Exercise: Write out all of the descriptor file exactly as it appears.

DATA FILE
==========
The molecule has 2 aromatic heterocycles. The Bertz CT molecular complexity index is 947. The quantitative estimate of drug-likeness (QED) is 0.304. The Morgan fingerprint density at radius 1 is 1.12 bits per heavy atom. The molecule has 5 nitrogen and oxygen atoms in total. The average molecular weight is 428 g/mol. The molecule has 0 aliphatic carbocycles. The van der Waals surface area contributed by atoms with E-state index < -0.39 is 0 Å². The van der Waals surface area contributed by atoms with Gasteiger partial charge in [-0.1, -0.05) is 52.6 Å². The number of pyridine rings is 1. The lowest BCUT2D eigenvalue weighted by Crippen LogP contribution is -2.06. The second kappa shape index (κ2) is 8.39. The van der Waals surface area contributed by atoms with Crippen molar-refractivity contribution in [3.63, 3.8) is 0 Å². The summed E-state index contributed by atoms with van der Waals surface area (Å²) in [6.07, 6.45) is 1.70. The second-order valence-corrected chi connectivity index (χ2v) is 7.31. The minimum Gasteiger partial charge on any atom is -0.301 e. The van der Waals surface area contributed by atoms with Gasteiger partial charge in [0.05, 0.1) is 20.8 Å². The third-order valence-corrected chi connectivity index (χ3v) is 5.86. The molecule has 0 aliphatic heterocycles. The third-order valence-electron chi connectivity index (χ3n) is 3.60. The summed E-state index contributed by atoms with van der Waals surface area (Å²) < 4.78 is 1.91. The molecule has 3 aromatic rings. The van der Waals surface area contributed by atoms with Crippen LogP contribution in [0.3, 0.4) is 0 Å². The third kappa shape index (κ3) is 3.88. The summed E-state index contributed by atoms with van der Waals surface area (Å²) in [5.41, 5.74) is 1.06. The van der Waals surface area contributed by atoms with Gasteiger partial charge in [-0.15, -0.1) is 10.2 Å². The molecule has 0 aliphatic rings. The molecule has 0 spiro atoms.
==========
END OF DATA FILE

The molecule has 2 aromatic heterocycles. The Bertz CT molecular complexity index is 947. The quantitative estimate of drug-likeness (QED) is 0.304. The Morgan fingerprint density at radius 1 is 1.12 bits per heavy atom. The molecule has 5 nitrogen and oxygen atoms in total. The average molecular weight is 428 g/mol. The molecule has 0 aliphatic carbocycles. The van der Waals surface area contributed by atoms with E-state index < -0.39 is 0 Å². The van der Waals surface area contributed by atoms with Gasteiger partial charge in [-0.1, -0.05) is 52.6 Å². The number of pyridine rings is 1. The lowest BCUT2D eigenvalue weighted by Crippen LogP contribution is -2.06. The second kappa shape index (κ2) is 8.39. The van der Waals surface area contributed by atoms with Crippen molar-refractivity contribution in [3.63, 3.8) is 0 Å². The summed E-state index contributed by atoms with van der Waals surface area (Å²) in [6.07, 6.45) is 1.70. The second-order valence-corrected chi connectivity index (χ2v) is 7.31. The minimum Gasteiger partial charge on any atom is -0.301 e. The van der Waals surface area contributed by atoms with Gasteiger partial charge in [0.05, 0.1) is 20.8 Å². The third-order valence-corrected chi connectivity index (χ3v) is 5.86. The molecule has 0 aliphatic heterocycles. The third-order valence-electron chi connectivity index (χ3n) is 3.60. The summed E-state index contributed by atoms with van der Waals surface area (Å²) < 4.78 is 1.91. The molecule has 3 aromatic rings. The van der Waals surface area contributed by atoms with Crippen LogP contribution in [0.3, 0.4) is 0 Å². The third kappa shape index (κ3) is 3.88. The summed E-state index contributed by atoms with van der Waals surface area (Å²) in [5.41, 5.74) is 1.06. The van der Waals surface area contributed by atoms with Gasteiger partial charge in [-0.15, -0.1) is 10.2 Å². The molecule has 0 aliphatic rings. The molecule has 0 spiro atoms.